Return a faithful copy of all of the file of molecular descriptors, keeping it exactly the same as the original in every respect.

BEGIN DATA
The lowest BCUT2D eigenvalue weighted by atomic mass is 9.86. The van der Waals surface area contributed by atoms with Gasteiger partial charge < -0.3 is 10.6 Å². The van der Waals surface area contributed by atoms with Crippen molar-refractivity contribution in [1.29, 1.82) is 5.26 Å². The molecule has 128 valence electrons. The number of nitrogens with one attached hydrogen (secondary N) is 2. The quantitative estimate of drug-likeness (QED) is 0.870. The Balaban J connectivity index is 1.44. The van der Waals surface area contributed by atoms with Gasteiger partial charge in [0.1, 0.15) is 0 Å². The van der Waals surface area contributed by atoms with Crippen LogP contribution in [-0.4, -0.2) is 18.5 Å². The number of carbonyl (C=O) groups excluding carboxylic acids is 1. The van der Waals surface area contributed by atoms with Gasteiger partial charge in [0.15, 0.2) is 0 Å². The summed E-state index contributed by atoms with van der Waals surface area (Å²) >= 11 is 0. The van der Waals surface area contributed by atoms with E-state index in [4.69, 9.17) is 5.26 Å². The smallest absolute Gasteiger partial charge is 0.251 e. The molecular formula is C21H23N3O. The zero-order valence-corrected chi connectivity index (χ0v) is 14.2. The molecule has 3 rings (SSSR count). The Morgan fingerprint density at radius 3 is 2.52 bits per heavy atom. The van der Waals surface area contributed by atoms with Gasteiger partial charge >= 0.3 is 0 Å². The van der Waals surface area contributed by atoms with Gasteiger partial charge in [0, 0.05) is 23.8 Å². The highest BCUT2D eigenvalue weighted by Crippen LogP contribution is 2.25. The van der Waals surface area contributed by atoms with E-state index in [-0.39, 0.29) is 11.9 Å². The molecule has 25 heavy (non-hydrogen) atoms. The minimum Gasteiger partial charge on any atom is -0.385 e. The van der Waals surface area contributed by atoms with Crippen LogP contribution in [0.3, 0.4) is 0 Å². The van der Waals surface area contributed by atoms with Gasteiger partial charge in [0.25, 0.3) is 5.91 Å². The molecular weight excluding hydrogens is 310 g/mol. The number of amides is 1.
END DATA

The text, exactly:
The lowest BCUT2D eigenvalue weighted by atomic mass is 9.86. The van der Waals surface area contributed by atoms with Gasteiger partial charge < -0.3 is 10.6 Å². The van der Waals surface area contributed by atoms with Crippen molar-refractivity contribution in [1.29, 1.82) is 5.26 Å². The molecule has 128 valence electrons. The number of nitrogens with one attached hydrogen (secondary N) is 2. The quantitative estimate of drug-likeness (QED) is 0.870. The Balaban J connectivity index is 1.44. The van der Waals surface area contributed by atoms with Gasteiger partial charge in [0.1, 0.15) is 0 Å². The van der Waals surface area contributed by atoms with Crippen LogP contribution in [-0.4, -0.2) is 18.5 Å². The number of carbonyl (C=O) groups excluding carboxylic acids is 1. The van der Waals surface area contributed by atoms with Gasteiger partial charge in [0.15, 0.2) is 0 Å². The summed E-state index contributed by atoms with van der Waals surface area (Å²) >= 11 is 0. The van der Waals surface area contributed by atoms with E-state index in [4.69, 9.17) is 5.26 Å². The smallest absolute Gasteiger partial charge is 0.251 e. The molecular formula is C21H23N3O. The zero-order valence-corrected chi connectivity index (χ0v) is 14.2. The molecule has 3 rings (SSSR count). The Morgan fingerprint density at radius 3 is 2.52 bits per heavy atom. The van der Waals surface area contributed by atoms with Gasteiger partial charge >= 0.3 is 0 Å². The van der Waals surface area contributed by atoms with Gasteiger partial charge in [0, 0.05) is 23.8 Å². The highest BCUT2D eigenvalue weighted by Crippen LogP contribution is 2.25. The van der Waals surface area contributed by atoms with E-state index in [-0.39, 0.29) is 11.9 Å². The molecule has 25 heavy (non-hydrogen) atoms. The minimum Gasteiger partial charge on any atom is -0.385 e. The van der Waals surface area contributed by atoms with Crippen LogP contribution in [0.3, 0.4) is 0 Å². The van der Waals surface area contributed by atoms with Gasteiger partial charge in [0.25, 0.3) is 5.91 Å². The molecular weight excluding hydrogens is 310 g/mol. The number of amides is 1.